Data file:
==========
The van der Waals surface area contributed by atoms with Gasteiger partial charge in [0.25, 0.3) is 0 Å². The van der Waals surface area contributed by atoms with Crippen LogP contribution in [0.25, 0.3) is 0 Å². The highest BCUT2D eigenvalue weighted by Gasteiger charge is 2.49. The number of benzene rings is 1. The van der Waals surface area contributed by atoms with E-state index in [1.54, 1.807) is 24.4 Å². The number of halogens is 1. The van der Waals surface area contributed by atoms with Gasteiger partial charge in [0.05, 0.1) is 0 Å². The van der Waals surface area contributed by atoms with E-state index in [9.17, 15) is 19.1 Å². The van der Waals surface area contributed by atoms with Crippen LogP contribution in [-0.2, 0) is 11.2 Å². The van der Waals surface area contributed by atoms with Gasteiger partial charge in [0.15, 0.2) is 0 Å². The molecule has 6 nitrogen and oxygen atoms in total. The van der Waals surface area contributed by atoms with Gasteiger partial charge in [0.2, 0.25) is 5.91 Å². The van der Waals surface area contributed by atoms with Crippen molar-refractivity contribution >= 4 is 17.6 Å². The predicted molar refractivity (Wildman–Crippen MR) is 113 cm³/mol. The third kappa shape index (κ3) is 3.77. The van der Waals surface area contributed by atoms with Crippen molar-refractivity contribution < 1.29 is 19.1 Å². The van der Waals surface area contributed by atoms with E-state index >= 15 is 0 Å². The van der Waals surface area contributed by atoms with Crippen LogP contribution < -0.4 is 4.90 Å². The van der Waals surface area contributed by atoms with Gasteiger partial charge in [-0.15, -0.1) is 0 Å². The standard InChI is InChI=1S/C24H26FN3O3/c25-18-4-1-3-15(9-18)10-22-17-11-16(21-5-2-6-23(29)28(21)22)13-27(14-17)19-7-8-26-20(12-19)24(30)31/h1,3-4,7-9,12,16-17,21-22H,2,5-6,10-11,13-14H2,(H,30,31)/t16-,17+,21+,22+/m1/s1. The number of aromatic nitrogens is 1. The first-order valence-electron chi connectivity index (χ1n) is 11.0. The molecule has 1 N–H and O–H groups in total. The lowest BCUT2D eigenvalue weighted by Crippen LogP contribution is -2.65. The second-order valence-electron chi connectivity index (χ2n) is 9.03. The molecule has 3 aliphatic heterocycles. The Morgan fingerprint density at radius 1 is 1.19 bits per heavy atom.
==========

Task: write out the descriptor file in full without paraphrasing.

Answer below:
The van der Waals surface area contributed by atoms with Gasteiger partial charge in [0.25, 0.3) is 0 Å². The van der Waals surface area contributed by atoms with Crippen LogP contribution in [0.25, 0.3) is 0 Å². The highest BCUT2D eigenvalue weighted by Gasteiger charge is 2.49. The number of benzene rings is 1. The van der Waals surface area contributed by atoms with E-state index in [1.54, 1.807) is 24.4 Å². The number of halogens is 1. The van der Waals surface area contributed by atoms with Gasteiger partial charge in [0.05, 0.1) is 0 Å². The van der Waals surface area contributed by atoms with E-state index in [9.17, 15) is 19.1 Å². The van der Waals surface area contributed by atoms with Crippen LogP contribution in [-0.2, 0) is 11.2 Å². The van der Waals surface area contributed by atoms with Gasteiger partial charge in [0.15, 0.2) is 0 Å². The molecule has 6 nitrogen and oxygen atoms in total. The van der Waals surface area contributed by atoms with Gasteiger partial charge in [0.2, 0.25) is 5.91 Å². The van der Waals surface area contributed by atoms with Crippen molar-refractivity contribution >= 4 is 17.6 Å². The predicted molar refractivity (Wildman–Crippen MR) is 113 cm³/mol. The third kappa shape index (κ3) is 3.77. The van der Waals surface area contributed by atoms with Crippen molar-refractivity contribution < 1.29 is 19.1 Å². The van der Waals surface area contributed by atoms with E-state index >= 15 is 0 Å². The van der Waals surface area contributed by atoms with Crippen LogP contribution < -0.4 is 4.90 Å². The van der Waals surface area contributed by atoms with Gasteiger partial charge in [-0.15, -0.1) is 0 Å². The standard InChI is InChI=1S/C24H26FN3O3/c25-18-4-1-3-15(9-18)10-22-17-11-16(21-5-2-6-23(29)28(21)22)13-27(14-17)19-7-8-26-20(12-19)24(30)31/h1,3-4,7-9,12,16-17,21-22H,2,5-6,10-11,13-14H2,(H,30,31)/t16-,17+,21+,22+/m1/s1. The number of aromatic nitrogens is 1. The first-order valence-electron chi connectivity index (χ1n) is 11.0. The molecule has 1 N–H and O–H groups in total. The lowest BCUT2D eigenvalue weighted by Crippen LogP contribution is -2.65. The second-order valence-electron chi connectivity index (χ2n) is 9.03. The molecule has 3 aliphatic heterocycles. The Morgan fingerprint density at radius 1 is 1.19 bits per heavy atom.